Newspaper article St Louis Post-Dispatch (MO)

Of Ethnic Hate and Universality

Newspaper article St Louis Post-Dispatch (MO)

Of Ethnic Hate and Universality

Article excerpt

THE PRESENCE of Brian Friel's rich and moving play, "Dancing at Lughnasa," on the Repertory Theatre of St. Louis stage recalls a sad and poignant story. While wryly humorous, and a grand insight into human nature, the story is basically depressing.

However, recent events around the world indicate that the tale still may have a happy ending.

The story came from Gary Siebert, a St. Louis-born and -educated Jesuit who now is assigned to a parish on the upper East Side of New York. A fine writer and knowledgeable theater man, he used to be a theater critic for America, the Jesuit-published magazine.

My memory of the story was jogged by recently by world events, by the slender beginnings of peace talks between Palestinians and Israelis and between the English and Irish. Both sets of negotiations are extremely tenuous and still may fall through, but at least they are a start.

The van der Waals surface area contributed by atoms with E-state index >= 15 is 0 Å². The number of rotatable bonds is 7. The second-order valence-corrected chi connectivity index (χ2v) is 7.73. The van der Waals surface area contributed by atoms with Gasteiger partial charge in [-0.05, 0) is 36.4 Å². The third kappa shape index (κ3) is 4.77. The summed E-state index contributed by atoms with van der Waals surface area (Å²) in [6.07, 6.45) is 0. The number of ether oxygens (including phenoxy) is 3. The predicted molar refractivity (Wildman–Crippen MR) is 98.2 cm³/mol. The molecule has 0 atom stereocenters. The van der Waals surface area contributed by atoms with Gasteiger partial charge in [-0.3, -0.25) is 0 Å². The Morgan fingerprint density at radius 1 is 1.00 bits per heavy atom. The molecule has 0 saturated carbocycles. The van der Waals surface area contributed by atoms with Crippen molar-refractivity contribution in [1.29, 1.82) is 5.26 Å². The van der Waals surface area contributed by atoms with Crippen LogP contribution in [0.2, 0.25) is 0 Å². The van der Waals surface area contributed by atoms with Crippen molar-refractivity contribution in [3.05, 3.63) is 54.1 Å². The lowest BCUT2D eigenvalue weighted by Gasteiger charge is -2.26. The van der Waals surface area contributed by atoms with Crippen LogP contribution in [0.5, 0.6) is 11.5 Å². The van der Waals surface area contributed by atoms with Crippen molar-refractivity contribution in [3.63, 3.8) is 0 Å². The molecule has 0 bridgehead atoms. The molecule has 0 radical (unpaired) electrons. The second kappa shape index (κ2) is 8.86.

Anyway, Siebert was in Israel a few years ago, doing a major interview with the Patriarch of Jerusalem and some other stories, and some theater coverage at the same time.

He went to Haifa to see a production of a "Translations," a Friel play about the ill-fated romance between an English man and an Irish woman. The artistic director of the theater told Siebert that he produced it because he was hoping to show his largely Israeli audience that similar problems - based on racial, religious or ethnic hate - were common to people all over the world.

As Siebert recalled, "The director told me that this was the first time he had produced something like this, and he was curious as to the audience reaction. The applause was polite, but not overwhelming, and he didn't know what he'd hear when he stood in the lobby as the audience departed.

"He was absolutely shocked. Most who saw the play liked it, but the overwhelming comment was, "Boy, those people over there really have problems. …

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